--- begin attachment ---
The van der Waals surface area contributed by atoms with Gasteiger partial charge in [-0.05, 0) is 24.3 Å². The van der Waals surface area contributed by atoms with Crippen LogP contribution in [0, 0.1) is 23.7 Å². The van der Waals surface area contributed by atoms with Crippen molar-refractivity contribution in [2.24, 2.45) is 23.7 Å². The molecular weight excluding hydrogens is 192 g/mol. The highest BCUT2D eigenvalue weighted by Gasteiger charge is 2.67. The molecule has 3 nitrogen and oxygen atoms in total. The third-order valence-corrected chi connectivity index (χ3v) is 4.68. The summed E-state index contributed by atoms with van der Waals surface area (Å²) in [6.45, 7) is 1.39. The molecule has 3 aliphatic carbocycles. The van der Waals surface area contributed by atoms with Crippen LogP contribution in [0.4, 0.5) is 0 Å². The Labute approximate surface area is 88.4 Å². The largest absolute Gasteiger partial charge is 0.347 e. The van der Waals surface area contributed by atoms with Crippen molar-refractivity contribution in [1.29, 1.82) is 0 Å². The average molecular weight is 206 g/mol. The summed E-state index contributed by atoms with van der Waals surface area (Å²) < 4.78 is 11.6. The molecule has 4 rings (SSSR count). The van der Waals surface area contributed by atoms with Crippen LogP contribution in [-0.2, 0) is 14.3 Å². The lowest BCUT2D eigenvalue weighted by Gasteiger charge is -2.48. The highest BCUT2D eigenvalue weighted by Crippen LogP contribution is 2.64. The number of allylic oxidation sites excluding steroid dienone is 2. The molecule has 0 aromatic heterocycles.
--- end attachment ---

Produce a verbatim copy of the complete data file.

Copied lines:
The van der Waals surface area contributed by atoms with Gasteiger partial charge in [-0.05, 0) is 24.3 Å². The van der Waals surface area contributed by atoms with Crippen LogP contribution in [0, 0.1) is 23.7 Å². The van der Waals surface area contributed by atoms with Crippen molar-refractivity contribution in [2.24, 2.45) is 23.7 Å². The molecular weight excluding hydrogens is 192 g/mol. The highest BCUT2D eigenvalue weighted by Gasteiger charge is 2.67. The molecule has 3 nitrogen and oxygen atoms in total. The third-order valence-corrected chi connectivity index (χ3v) is 4.68. The summed E-state index contributed by atoms with van der Waals surface area (Å²) in [6.45, 7) is 1.39. The molecule has 3 aliphatic carbocycles. The van der Waals surface area contributed by atoms with Crippen LogP contribution in [0.4, 0.5) is 0 Å². The Labute approximate surface area is 88.4 Å². The largest absolute Gasteiger partial charge is 0.347 e. The van der Waals surface area contributed by atoms with Crippen molar-refractivity contribution in [1.29, 1.82) is 0 Å². The average molecular weight is 206 g/mol. The summed E-state index contributed by atoms with van der Waals surface area (Å²) < 4.78 is 11.6. The molecule has 4 rings (SSSR count). The van der Waals surface area contributed by atoms with Crippen LogP contribution in [-0.2, 0) is 14.3 Å². The lowest BCUT2D eigenvalue weighted by Gasteiger charge is -2.48. The highest BCUT2D eigenvalue weighted by Crippen LogP contribution is 2.64. The number of allylic oxidation sites excluding steroid dienone is 2. The molecule has 0 aromatic heterocycles.